This niche corner of the chemical industry pays for neither the food on my table nor the price of my medical bills. They provide no job opportunities for those of us turning the gears of the education sector. While all industries contribute to the public collective through governmental taxation -- and I'll resist elaborating on the realities of corporate tax deductions and loopholes in relation -- the education system that pays my colleagues and me will be in place long after an individual company has expired, dried up, and gone. When one demand declines, then another will rise. It is the educator's privilege to usher along these eras of transition and prosperity by preparing each generation for future opportunities.
So please respect the fact that we maintain our differing perspective -- especially while these under-researched chemicals contaminate our drains, infect our food and water, and haunt our inalienable rights to wash our hands or clean our bodies with worries of sickness and of cancer every single day henceforth.
Brandi Miller Wright
If I only knew then what I know now
My daughter was leafing through some old photo albums the other day when she laughed and pulled out an old picture. There I was a skinny 12-year-old with thick, bushy, brown hair. Only one thought was on my mind: "If only I knew then what I know now."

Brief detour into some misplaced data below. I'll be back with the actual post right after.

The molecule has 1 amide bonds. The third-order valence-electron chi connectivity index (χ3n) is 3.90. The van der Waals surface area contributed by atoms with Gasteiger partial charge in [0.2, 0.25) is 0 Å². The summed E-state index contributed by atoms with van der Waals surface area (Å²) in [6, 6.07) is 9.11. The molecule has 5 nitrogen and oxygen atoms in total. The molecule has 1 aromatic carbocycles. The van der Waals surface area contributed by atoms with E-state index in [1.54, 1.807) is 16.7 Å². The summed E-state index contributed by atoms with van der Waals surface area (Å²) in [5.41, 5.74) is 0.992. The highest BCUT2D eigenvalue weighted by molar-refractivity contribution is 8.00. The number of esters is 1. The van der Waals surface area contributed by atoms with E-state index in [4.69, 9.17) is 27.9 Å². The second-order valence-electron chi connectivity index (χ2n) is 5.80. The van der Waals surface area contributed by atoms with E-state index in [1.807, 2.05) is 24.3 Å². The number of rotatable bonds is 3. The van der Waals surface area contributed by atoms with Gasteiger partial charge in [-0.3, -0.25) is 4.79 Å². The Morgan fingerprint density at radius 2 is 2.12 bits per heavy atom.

If I knew then what I know now I would have slept in less and watched the sunrise more.
I would have gone barefoot in the grass earlier in the spring and later in the fall. I would have eaten Nana's Sunday dinners more slowly, savoring every bite. I would have read more books and watched less TV. I would have played fetch with my dog every time he wanted to. I would have paid less attention to how I looked and more attention to how I treated those around me.
If I knew then what I know now I would have hugged my Mom and Nana every day and told them how much I loved them. I would have listened better when my Dad told me stories of his youth. I would have argued less with my brothers. I would have been kinder to that little girl in school who liked me so much. I would have rejoiced in the joys of each new day and not worried about the problems of tomorrow.
If I knew then what I know now I would have danced more, laughed more, and sang more no matter who was watching. I would have not cared a bit what other people thought of me. I would have cared a whole lot more, however, about what God thought of me. I would have been fearless in showing my love, sharing my joy, and living my life.
Sadly, I didn't know then what I know now. None of us do. All we can do is continue to learn, to grow and to love. All we can do is make our future better than our past. All we can do is our best and hope it makes God and the angels smile.
Joseph J. Mazzella